The Bug Out Bag Part I

The Bug Out Bag Part I

The most important thing you have to have for z-poc prep is a plan. The second most important thing you can have is a bug out bag (BOB) or what some people call a go-bag. Third most important is…well, everything you put in that bag. What should you put into the bag? That all depends on your plan. Tonight I’d like to start discussing the go-bag, and this topic will stretch over several posts.

We’ve already discussed in a previous post that your most important thing to survive the initial outbreak is a weapon. If you can’t survive the first 24 hours, you don’t have to worry about dehydration, starving to death or any other normal survivalist problems. However, a tandem priority to having a weapon is being stealthy; this means having a place to hide out and a weapon that can kill zed without alerting every other zed in the area. Let’s list the weapons first.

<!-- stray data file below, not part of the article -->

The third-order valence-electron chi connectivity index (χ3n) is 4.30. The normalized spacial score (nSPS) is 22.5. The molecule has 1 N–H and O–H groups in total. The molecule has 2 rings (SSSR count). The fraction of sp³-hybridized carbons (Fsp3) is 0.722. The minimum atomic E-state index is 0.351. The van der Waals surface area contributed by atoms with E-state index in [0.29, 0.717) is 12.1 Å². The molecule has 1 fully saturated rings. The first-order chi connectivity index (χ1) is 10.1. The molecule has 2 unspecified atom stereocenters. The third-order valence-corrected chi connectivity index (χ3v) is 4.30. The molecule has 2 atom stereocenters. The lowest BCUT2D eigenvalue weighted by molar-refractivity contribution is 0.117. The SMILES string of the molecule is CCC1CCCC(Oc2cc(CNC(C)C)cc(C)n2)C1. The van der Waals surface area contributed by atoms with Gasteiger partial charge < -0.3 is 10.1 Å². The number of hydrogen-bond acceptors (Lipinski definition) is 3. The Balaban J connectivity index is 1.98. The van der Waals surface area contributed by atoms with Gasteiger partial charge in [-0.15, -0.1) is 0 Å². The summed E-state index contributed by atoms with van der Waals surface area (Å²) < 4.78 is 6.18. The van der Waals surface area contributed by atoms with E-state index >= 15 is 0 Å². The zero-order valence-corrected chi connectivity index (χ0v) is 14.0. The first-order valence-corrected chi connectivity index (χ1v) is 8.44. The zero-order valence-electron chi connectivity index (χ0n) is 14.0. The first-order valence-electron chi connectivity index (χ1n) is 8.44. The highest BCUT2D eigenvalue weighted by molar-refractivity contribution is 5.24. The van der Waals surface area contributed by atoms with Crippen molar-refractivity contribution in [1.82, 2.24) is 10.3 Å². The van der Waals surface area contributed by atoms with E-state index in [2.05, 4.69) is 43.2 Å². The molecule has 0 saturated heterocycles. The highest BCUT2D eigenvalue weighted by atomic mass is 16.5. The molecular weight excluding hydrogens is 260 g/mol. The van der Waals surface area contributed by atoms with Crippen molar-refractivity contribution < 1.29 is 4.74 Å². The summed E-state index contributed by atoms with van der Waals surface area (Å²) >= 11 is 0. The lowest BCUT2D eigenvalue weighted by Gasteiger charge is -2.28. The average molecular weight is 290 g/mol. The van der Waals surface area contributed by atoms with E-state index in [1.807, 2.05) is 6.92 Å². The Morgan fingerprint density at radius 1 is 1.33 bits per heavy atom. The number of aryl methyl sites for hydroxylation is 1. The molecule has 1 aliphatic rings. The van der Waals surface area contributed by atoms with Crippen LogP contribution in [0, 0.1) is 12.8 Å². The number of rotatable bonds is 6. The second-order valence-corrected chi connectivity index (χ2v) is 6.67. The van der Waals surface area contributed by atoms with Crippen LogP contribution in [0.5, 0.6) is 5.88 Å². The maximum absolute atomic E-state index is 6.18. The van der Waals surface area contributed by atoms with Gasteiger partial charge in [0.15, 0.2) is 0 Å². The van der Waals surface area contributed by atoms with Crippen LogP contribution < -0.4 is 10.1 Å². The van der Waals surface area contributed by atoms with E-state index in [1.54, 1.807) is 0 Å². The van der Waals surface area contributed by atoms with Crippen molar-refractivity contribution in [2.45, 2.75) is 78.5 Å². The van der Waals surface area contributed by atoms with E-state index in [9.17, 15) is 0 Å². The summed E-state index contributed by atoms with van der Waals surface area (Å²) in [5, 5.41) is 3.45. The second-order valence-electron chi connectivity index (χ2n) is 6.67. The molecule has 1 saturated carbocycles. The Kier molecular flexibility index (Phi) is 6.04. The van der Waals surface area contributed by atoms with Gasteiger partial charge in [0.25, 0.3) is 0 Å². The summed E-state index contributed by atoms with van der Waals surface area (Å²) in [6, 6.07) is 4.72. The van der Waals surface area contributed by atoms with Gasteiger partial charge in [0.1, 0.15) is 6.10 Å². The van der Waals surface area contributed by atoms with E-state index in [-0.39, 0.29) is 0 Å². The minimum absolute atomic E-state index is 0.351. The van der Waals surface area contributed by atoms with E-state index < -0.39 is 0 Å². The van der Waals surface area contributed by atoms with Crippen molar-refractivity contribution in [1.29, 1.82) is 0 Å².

Weapons

  • Machete
  • 6”-8” fixed blade knife
  • 4” folding knife (open assist)
  • Tactical tomahawk
  • Tactical spear
  • Pistol (9mm, .40, .45 – your preferred caliber, preferably suppressed – assume all firearms are better suppressed)
  • Pistol (.22)
  • Rifle (AR or similar platform)
  • Rifle (.22 also suppressed)
  • Basic firearm cleaning/maintenance kit
  • Ammo for each

I realize this is a lot of equipment. You will have to determine what to have based on your plan. Are you bugging in or bugging out? Bugging out in a vehicle or on foot? What kind of vehicle? Motorcycle, SUV or pickup truck? All of these choices have an impact on what you’re going to need or be able to carry.

If you have multiple people, you may each have a large caliber pistol and a .22, but one person may have the .22 rifle and another the AR. I do recommend that you divide the ammo between the bags that each person in the party is carrying, plus any other bug out containers like the 5 gallon bucket (which I will discuss in a separate post). This way, if one of you has to ditch their bag, gets separated from the group, kidnapped by raiders or caught by zed, you haven’t lost all the ammo. This goes for food, water, matches, any other indispensable items. If they’re indispensable they should not be stored in one container.